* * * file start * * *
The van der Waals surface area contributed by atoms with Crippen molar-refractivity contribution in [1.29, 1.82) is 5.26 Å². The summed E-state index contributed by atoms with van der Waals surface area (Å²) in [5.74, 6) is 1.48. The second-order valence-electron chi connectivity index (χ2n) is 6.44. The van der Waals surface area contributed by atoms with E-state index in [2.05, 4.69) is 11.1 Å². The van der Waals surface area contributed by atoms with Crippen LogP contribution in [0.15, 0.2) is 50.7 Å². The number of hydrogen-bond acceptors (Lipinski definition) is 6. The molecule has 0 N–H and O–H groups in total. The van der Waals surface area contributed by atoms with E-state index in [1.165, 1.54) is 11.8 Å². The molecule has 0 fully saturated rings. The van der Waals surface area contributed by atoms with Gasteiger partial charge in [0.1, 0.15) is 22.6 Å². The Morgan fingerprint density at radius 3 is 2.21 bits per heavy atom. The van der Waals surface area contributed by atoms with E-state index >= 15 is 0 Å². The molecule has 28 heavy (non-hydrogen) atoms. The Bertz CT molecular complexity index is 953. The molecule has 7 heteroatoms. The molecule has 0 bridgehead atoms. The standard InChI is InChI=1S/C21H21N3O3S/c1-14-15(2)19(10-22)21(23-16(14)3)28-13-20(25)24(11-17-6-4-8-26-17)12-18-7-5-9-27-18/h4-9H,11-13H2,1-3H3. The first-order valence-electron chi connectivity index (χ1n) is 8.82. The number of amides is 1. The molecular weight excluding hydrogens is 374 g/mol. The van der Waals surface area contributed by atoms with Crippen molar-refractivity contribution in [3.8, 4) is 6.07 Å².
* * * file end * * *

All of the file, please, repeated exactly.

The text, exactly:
The van der Waals surface area contributed by atoms with Crippen molar-refractivity contribution in [1.29, 1.82) is 5.26 Å². The summed E-state index contributed by atoms with van der Waals surface area (Å²) in [5.74, 6) is 1.48. The second-order valence-electron chi connectivity index (χ2n) is 6.44. The van der Waals surface area contributed by atoms with E-state index in [2.05, 4.69) is 11.1 Å². The van der Waals surface area contributed by atoms with Crippen LogP contribution in [0.15, 0.2) is 50.7 Å². The number of hydrogen-bond acceptors (Lipinski definition) is 6. The molecule has 0 N–H and O–H groups in total. The van der Waals surface area contributed by atoms with E-state index in [1.165, 1.54) is 11.8 Å². The molecule has 0 fully saturated rings. The van der Waals surface area contributed by atoms with Gasteiger partial charge in [0.1, 0.15) is 22.6 Å². The Morgan fingerprint density at radius 3 is 2.21 bits per heavy atom. The van der Waals surface area contributed by atoms with E-state index >= 15 is 0 Å². The molecule has 28 heavy (non-hydrogen) atoms. The Bertz CT molecular complexity index is 953. The molecule has 7 heteroatoms. The molecule has 0 bridgehead atoms. The standard InChI is InChI=1S/C21H21N3O3S/c1-14-15(2)19(10-22)21(23-16(14)3)28-13-20(25)24(11-17-6-4-8-26-17)12-18-7-5-9-27-18/h4-9H,11-13H2,1-3H3. The first-order valence-electron chi connectivity index (χ1n) is 8.82. The number of amides is 1. The molecular weight excluding hydrogens is 374 g/mol. The van der Waals surface area contributed by atoms with Crippen molar-refractivity contribution in [3.8, 4) is 6.07 Å².